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At each step of this journey through American cultural history, Louis Menand has an original point to make: he explains the real significance of William James's nervous breakdown, and of the anti-Semitism in T. S. Eliot's writing. He reveals the reasons for the remarkable commercial successes of William Shawn's New Yorker and William Paley's CBS. He uncovers the connection between Larry Flynt's Hustler and Jerry Falwell's evangelism, between the atom bomb and the Scholastic Aptitude Test. He locates the importance of Richard Wright, Norman Mailer, Pauline Kael, Christopher Lasch, and Rolling Stone magazine. And he lends an ear to Al Gore in the White House as the Starr Report is finally presented to the public.
Like his critically acclaimed bestseller, The Metaphysical Club, American Studies is intellectual and cultural history at its best: game and detached, with a strong curiosity about the political underpinnings of ideas and about the reasons successful ideas insinuate themselves into the culture at large. From one of our leading thinkers and critics, known both for his "sly wit and reportorial high-jinks [and] clarity and rigor" (The Nation), these essays are incisive, surprising, and impossible to put down.
beings experience it. The trail of the human serpent (said William James) is over everything, even answering-machine beeps and aircraft safety instructions. Our electronics is no less an expression of ourselves than our poetry is. One of the great evolutionary leaps in the history of modern entertainment was the invention of the microphone. The microphone is more than a convenience, and it is more than a prop; it is an extension of the body. It expands the space the performer can command by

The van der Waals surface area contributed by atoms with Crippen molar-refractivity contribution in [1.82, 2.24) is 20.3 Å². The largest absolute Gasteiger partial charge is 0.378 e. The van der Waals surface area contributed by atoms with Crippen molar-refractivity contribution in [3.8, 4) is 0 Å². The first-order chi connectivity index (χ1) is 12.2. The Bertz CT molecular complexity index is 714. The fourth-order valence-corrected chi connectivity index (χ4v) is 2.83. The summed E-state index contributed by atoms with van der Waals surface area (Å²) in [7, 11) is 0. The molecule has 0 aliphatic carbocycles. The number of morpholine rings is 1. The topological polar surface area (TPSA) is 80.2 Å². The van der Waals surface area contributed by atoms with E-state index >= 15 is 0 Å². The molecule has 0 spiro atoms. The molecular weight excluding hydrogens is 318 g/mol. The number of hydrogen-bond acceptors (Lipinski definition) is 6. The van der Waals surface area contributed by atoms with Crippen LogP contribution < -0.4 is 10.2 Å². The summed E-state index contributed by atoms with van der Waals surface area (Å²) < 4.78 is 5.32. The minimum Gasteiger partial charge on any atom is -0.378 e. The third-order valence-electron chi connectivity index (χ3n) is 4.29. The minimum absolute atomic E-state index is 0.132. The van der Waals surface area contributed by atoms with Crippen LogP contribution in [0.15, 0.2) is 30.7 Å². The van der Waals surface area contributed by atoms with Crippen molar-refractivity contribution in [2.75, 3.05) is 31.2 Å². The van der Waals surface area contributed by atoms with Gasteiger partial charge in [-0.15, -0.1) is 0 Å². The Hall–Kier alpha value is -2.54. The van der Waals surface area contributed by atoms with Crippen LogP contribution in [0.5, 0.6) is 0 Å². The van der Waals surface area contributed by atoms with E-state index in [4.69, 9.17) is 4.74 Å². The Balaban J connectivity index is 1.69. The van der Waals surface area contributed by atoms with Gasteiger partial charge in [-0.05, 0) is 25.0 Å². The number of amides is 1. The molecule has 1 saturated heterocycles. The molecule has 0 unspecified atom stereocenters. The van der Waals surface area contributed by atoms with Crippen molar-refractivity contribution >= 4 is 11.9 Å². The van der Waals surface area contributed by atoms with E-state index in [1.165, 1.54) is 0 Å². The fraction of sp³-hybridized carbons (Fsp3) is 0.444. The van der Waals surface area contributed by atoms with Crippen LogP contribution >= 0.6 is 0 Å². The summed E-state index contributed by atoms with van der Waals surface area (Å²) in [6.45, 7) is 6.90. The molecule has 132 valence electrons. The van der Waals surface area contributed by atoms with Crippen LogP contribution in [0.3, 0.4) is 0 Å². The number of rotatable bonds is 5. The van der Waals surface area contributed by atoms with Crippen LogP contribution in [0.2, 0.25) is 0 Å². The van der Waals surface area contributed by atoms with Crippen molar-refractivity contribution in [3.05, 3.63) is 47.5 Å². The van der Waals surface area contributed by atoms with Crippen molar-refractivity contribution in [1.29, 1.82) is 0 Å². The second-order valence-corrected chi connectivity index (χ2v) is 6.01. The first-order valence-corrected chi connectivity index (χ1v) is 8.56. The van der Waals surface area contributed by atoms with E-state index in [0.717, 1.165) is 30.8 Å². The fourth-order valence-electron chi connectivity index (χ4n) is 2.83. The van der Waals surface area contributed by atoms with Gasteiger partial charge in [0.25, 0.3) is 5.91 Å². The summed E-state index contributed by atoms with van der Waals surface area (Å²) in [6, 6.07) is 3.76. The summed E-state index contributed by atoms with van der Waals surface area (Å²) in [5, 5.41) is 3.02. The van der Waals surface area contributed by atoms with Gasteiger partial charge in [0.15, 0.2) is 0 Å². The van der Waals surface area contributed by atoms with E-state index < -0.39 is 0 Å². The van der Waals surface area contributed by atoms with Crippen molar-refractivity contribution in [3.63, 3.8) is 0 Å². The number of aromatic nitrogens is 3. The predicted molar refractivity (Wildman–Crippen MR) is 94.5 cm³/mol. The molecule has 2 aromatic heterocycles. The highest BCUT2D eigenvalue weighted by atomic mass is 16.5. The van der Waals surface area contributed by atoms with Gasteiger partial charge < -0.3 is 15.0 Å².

how people would respond to the work. She mailed the application just before the deadline, March 31, 1981. Lin learned during graduation week that her design had been chosen. She was twenty-one. In 1981, Lin wore her hair down to her knees. She was a myopic grind so indifferent to the rest of the world that she often didn’t bother to wear her glasses in class. “I grew up in a college town in the middle of Appalachia,” she explained, “so I’m still wearing Frye boots, and wearing my hair really
Society demands that all works of art shall arouse emotion and sensation,”21 it complained; and it recited the familiar list of Rousseauian toxins: emotionalism, self-indulgence, and the craving for newness and originality. Benda suggested several candidates as possible sources of cultural debility, among them the Jews. There are, he explained, two types: “the severe, moralistic Jew, and the Jew who is always greedy for sensation—speaking symbolically, the Hebrew and the Carthaginian, Jehovah
flat stylizations of city nightlife. (Some were by Rea Irvin, the artist who created both the monocled dandy who appears on the cover of the anniversary issue, and the New Yorker’s signature typeface.) The idea, apparently, was that urbane chat about New York high life was the way to reach the well-to-do, that it flattered those readers’ sense of themselves as chic insiders. It didn’t work. By summertime, circulation, which had started at fifteen thousand, had dropped below four thousand. Ads
people who have only finished high school (19 percent). The belief that education makes people snobbish about moviegoing is the opposite of the case: 20 percent of people who have been to college say they “never” go to movies, but the figure is 39 percent among adults who have only finished high school and 57 percent among adults with even less education than that. Kael didn’t persuade New Yorker readers to go to the movies; they were already going. That wasn’t the problem. The problem was